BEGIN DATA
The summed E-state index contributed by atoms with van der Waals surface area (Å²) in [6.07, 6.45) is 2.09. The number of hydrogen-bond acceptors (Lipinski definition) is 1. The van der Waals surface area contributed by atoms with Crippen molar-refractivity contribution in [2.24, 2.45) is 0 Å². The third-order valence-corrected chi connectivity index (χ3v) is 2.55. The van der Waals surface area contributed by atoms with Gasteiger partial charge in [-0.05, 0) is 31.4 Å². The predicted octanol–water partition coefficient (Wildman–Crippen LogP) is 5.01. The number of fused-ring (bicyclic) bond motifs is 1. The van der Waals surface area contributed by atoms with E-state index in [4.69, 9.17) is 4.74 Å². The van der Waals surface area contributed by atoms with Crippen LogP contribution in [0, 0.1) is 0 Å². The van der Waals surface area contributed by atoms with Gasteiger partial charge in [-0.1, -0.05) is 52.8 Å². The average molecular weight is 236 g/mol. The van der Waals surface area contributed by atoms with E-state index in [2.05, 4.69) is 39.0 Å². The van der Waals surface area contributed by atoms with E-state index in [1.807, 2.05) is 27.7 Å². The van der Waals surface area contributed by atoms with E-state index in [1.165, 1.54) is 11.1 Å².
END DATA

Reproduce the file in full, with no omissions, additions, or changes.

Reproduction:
The summed E-state index contributed by atoms with van der Waals surface area (Å²) in [6.07, 6.45) is 2.09. The number of hydrogen-bond acceptors (Lipinski definition) is 1. The van der Waals surface area contributed by atoms with Crippen molar-refractivity contribution in [2.24, 2.45) is 0 Å². The third-order valence-corrected chi connectivity index (χ3v) is 2.55. The van der Waals surface area contributed by atoms with Gasteiger partial charge in [-0.05, 0) is 31.4 Å². The predicted octanol–water partition coefficient (Wildman–Crippen LogP) is 5.01. The number of fused-ring (bicyclic) bond motifs is 1. The van der Waals surface area contributed by atoms with E-state index in [4.69, 9.17) is 4.74 Å². The van der Waals surface area contributed by atoms with Crippen LogP contribution in [0, 0.1) is 0 Å². The van der Waals surface area contributed by atoms with Gasteiger partial charge in [-0.1, -0.05) is 52.8 Å². The average molecular weight is 236 g/mol. The van der Waals surface area contributed by atoms with E-state index in [2.05, 4.69) is 39.0 Å². The van der Waals surface area contributed by atoms with E-state index in [1.807, 2.05) is 27.7 Å². The van der Waals surface area contributed by atoms with E-state index in [1.165, 1.54) is 11.1 Å².